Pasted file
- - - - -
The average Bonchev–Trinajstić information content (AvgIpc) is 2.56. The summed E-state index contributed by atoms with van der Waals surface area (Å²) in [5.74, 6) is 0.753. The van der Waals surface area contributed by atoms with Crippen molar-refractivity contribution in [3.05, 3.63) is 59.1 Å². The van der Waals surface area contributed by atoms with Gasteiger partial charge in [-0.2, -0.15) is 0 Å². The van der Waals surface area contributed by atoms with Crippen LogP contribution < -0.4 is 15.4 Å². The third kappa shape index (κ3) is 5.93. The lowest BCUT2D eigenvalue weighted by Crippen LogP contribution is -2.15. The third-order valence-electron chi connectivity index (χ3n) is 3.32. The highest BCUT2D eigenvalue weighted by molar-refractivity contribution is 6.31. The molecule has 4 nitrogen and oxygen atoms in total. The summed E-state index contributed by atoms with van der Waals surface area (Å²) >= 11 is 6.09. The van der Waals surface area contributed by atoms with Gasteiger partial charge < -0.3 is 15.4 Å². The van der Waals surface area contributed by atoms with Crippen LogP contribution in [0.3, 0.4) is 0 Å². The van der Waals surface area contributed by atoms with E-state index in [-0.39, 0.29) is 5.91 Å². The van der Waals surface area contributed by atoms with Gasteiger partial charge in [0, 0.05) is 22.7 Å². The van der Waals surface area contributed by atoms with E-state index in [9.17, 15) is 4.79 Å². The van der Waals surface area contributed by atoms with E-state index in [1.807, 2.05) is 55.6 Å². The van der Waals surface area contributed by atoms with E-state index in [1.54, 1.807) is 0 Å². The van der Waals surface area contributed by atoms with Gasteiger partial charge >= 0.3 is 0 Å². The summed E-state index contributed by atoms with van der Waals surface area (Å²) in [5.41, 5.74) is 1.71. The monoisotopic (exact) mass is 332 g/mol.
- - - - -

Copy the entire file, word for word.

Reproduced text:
The average Bonchev–Trinajstić information content (AvgIpc) is 2.56. The summed E-state index contributed by atoms with van der Waals surface area (Å²) in [5.74, 6) is 0.753. The van der Waals surface area contributed by atoms with Crippen molar-refractivity contribution in [3.05, 3.63) is 59.1 Å². The van der Waals surface area contributed by atoms with Gasteiger partial charge in [-0.2, -0.15) is 0 Å². The van der Waals surface area contributed by atoms with Crippen LogP contribution < -0.4 is 15.4 Å². The third kappa shape index (κ3) is 5.93. The lowest BCUT2D eigenvalue weighted by Crippen LogP contribution is -2.15. The third-order valence-electron chi connectivity index (χ3n) is 3.32. The highest BCUT2D eigenvalue weighted by molar-refractivity contribution is 6.31. The molecule has 4 nitrogen and oxygen atoms in total. The summed E-state index contributed by atoms with van der Waals surface area (Å²) >= 11 is 6.09. The van der Waals surface area contributed by atoms with Gasteiger partial charge < -0.3 is 15.4 Å². The van der Waals surface area contributed by atoms with Crippen LogP contribution in [0.3, 0.4) is 0 Å². The van der Waals surface area contributed by atoms with E-state index in [-0.39, 0.29) is 5.91 Å². The van der Waals surface area contributed by atoms with Gasteiger partial charge in [0, 0.05) is 22.7 Å². The van der Waals surface area contributed by atoms with E-state index in [9.17, 15) is 4.79 Å². The van der Waals surface area contributed by atoms with E-state index in [1.807, 2.05) is 55.6 Å². The van der Waals surface area contributed by atoms with E-state index in [1.54, 1.807) is 0 Å². The van der Waals surface area contributed by atoms with Gasteiger partial charge >= 0.3 is 0 Å². The summed E-state index contributed by atoms with van der Waals surface area (Å²) in [5.41, 5.74) is 1.71. The monoisotopic (exact) mass is 332 g/mol.